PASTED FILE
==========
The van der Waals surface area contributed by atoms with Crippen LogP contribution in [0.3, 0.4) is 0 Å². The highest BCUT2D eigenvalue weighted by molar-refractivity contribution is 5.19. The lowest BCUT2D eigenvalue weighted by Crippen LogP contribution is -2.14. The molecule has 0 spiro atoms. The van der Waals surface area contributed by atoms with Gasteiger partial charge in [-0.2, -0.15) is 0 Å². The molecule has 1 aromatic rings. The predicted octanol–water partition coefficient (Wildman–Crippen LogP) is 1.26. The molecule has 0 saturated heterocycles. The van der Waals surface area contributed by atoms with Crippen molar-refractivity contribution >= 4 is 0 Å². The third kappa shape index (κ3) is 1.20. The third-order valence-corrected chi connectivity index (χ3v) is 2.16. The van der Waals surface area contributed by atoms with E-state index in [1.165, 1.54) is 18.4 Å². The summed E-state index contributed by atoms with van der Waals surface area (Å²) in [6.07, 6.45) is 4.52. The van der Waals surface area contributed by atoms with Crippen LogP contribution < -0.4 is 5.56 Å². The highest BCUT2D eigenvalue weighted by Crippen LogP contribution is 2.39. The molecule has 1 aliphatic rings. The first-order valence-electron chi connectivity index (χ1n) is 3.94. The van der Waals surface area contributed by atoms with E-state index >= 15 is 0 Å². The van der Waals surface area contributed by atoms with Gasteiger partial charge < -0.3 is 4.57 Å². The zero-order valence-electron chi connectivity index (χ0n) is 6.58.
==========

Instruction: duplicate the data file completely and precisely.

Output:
The van der Waals surface area contributed by atoms with Crippen LogP contribution in [0.3, 0.4) is 0 Å². The highest BCUT2D eigenvalue weighted by molar-refractivity contribution is 5.19. The lowest BCUT2D eigenvalue weighted by Crippen LogP contribution is -2.14. The molecule has 0 spiro atoms. The van der Waals surface area contributed by atoms with Gasteiger partial charge in [-0.2, -0.15) is 0 Å². The molecule has 1 aromatic rings. The predicted octanol–water partition coefficient (Wildman–Crippen LogP) is 1.26. The molecule has 0 saturated heterocycles. The van der Waals surface area contributed by atoms with Crippen molar-refractivity contribution >= 4 is 0 Å². The third kappa shape index (κ3) is 1.20. The third-order valence-corrected chi connectivity index (χ3v) is 2.16. The van der Waals surface area contributed by atoms with E-state index in [1.165, 1.54) is 18.4 Å². The summed E-state index contributed by atoms with van der Waals surface area (Å²) in [6.07, 6.45) is 4.52. The van der Waals surface area contributed by atoms with Crippen LogP contribution < -0.4 is 5.56 Å². The highest BCUT2D eigenvalue weighted by Crippen LogP contribution is 2.39. The molecule has 1 aliphatic rings. The first-order valence-electron chi connectivity index (χ1n) is 3.94. The van der Waals surface area contributed by atoms with E-state index >= 15 is 0 Å². The van der Waals surface area contributed by atoms with Gasteiger partial charge < -0.3 is 4.57 Å². The zero-order valence-electron chi connectivity index (χ0n) is 6.58.